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How to Balance Art and Life

How to Balance Art and Life

by Carolyn Edlund


"Working Mother" by Joyce Wynes

Art credit: Joyce Wynes via


Not long ago, I spoke with an artist who was in an intense planning and transition phase in her business. She had lots of work to do, both in her studio and home office. She needed long stretches of time to focus on growing her portfolio and her sales.


But she also had family obligations. Her elderly parents needed attention, and she was the daughter who lived closest to them. She was dealing with a persistent problem, and explained "They don't respect my time. I'm self-employed, and they feel they can call me any time of the day."


Her family clearly didn't take her work seriously, and thought she was available at any time, since her schedule was "flexible." This was wreaking havoc with her ability to do studio work, and to accomplish much.


Another artist I know is caught between in-laws who live with her and making time for stepchildren as well. She also works a part-time job while trying to get her small business off the ground. I give her a lot of credit for doing an amazing job juggling everything, because each week involves a complex system of scheduling and crossing her fingers that it all goes smoothly.


Fulfilling your desire to be an artist and develop a business while dealing with the distractions and commitments of everyday life can be very frustrating. There are sacrifices to be made, but also planning to be done. Consider these essentials when working towards creating a balance:


Claim your space. Separate your studio area from family space, and keep it that way. Some artists do their best work when they are out of the house. Having rented studio space reinforces the business nature of your art, and it takes you away from distractions that can pull you off-track. That studio space may end up being your creative haven. Turn off the phone, and give yourself the time to make art.


Set your boundaries. This takes self-discipline and commitment. Family members must agree to respect your work hours and give you the time to create. A closed door should mean "do not disturb" unless in emergency. Get childcare for young children who need supervision. It's a business expense, but worth it!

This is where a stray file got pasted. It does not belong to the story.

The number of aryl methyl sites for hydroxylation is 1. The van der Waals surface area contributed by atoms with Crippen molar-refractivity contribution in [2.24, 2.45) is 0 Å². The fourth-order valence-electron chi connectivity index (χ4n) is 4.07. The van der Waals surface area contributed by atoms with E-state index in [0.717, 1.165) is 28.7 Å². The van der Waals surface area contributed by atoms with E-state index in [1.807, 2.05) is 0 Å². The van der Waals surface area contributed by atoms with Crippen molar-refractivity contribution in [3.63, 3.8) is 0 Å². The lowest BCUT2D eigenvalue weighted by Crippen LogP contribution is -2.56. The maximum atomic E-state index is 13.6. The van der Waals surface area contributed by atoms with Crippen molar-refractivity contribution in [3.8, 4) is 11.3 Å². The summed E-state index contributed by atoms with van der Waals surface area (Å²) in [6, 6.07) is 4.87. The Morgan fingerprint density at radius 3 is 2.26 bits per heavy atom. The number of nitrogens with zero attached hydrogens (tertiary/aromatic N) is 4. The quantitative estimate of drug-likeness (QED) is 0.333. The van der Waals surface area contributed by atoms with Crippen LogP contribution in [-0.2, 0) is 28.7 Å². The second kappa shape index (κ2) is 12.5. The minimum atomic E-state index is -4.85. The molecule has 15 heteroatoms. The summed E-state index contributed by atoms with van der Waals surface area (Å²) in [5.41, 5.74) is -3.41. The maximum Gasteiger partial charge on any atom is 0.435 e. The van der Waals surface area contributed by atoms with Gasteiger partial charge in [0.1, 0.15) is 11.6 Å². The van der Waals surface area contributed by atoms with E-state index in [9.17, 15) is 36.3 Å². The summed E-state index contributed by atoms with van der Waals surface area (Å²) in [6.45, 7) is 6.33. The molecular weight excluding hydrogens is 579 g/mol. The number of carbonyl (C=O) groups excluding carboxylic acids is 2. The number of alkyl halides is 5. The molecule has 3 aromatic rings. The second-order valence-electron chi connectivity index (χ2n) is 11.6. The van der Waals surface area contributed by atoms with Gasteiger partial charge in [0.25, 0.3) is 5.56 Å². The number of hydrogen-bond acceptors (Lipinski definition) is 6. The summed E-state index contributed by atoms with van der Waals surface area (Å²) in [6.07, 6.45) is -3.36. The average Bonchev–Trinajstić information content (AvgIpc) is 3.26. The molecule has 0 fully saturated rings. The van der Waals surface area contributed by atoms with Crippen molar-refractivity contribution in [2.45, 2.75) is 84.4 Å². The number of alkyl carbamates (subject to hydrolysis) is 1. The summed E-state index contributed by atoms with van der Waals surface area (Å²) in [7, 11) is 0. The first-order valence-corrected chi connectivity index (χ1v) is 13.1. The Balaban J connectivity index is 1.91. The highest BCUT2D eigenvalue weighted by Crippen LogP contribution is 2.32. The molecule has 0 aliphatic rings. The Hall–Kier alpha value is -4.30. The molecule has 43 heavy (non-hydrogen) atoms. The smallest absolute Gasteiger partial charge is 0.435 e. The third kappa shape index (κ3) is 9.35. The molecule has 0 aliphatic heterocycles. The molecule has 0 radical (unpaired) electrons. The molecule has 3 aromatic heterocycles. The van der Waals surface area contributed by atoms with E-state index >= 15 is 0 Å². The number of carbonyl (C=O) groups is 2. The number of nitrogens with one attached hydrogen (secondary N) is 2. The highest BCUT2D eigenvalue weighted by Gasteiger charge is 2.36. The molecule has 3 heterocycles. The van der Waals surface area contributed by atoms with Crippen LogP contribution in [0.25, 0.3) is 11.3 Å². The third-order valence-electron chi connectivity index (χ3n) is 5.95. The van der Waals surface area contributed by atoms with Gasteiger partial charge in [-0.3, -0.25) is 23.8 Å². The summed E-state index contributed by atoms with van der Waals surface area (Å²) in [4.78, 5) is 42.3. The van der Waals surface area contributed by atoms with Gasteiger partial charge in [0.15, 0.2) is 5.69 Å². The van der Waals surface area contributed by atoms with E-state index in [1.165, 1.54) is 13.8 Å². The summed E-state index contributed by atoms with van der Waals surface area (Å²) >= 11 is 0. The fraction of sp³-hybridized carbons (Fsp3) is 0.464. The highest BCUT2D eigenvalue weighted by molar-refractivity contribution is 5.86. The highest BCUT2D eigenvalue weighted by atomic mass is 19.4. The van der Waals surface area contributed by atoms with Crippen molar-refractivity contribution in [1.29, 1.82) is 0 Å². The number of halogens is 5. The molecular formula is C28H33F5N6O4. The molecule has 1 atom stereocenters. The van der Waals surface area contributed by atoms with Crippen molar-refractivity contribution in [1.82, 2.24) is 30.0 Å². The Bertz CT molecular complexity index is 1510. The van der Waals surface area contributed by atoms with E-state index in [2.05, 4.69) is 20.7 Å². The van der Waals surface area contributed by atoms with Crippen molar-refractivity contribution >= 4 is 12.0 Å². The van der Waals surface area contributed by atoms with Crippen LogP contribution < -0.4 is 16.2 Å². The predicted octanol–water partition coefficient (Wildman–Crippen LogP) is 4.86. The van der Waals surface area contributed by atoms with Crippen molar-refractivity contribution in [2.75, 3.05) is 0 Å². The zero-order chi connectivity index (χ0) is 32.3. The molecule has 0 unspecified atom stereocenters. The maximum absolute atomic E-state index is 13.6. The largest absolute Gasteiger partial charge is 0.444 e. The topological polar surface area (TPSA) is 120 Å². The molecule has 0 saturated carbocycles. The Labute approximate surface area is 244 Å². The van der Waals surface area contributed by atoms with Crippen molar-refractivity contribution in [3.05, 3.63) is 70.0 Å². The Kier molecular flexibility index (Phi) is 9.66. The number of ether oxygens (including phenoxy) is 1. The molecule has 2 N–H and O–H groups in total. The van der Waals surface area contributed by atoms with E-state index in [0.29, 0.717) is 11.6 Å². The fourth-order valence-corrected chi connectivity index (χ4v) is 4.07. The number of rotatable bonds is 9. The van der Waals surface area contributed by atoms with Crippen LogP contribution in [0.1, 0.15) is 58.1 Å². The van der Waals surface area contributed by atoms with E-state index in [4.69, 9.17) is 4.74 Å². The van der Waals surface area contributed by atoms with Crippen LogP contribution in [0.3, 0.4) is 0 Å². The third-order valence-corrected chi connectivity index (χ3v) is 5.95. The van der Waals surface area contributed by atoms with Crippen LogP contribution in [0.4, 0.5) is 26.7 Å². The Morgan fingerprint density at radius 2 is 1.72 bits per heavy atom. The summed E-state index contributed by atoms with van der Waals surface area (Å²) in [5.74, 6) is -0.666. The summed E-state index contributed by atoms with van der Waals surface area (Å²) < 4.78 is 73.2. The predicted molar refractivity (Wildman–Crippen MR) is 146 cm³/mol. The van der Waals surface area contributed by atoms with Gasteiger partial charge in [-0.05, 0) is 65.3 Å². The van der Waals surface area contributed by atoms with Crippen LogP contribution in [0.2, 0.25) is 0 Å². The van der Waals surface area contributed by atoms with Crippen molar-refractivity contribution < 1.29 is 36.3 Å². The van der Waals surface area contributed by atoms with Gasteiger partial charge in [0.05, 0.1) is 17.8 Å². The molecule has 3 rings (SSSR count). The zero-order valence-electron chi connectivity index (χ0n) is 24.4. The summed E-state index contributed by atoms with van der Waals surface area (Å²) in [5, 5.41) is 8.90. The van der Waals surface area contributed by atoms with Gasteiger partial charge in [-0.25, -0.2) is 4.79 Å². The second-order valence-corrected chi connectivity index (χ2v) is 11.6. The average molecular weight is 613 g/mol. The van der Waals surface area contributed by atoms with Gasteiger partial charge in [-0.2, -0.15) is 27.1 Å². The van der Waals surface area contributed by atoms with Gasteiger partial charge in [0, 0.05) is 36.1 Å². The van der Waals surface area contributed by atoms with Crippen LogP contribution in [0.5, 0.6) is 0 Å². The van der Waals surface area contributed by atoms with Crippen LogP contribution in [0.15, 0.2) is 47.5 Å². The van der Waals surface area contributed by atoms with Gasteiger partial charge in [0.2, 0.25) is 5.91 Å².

Make your schedule. Create a regular routine that works around your other obligations as much as possible, but that is consistent so that others know and respect your work hours.


I asked some artist friends how they coped with busy schedules, successfully balancing their business with family life.


Artist Robin Pedrero is an early riser. She says, "Getting up earlier than my family really gives me a jump on things. It enables me to start working on my business before I need to take care of theirs.." She keeps an ambitious studio schedule and tends to work out in the afternoons.


Painter Joyce Wynes stays on task by organizing her day. She explains, ” Because I am a fine artist and paint abstract images on canvas, that is my first priority. I set myself a goal that I complete 1 painting a week or 4 paintings per month. That means I set aside most of my work time everyday to paint or coming up with ideas for my next paintings. That usually takes up from 3-5 hours daily.


Any extra time after that is used for promotion, social media and research. A To-Do list daily helps keep me on task. There are always going to be interruptions because life happens, but I find that as long as I have my list, I can quickly get back on track. I use my phone calendar & alerts to remind me when my schedule has to be changed for a day. Organization is the only way I can accomplish what I do, so I make sure that I stay focused to the job at hand.”






by growgourds, posted 05/17/15 21:36:36

Good Advice. Must plan time to work on art projects with time restraints and family care giving. Thanks.

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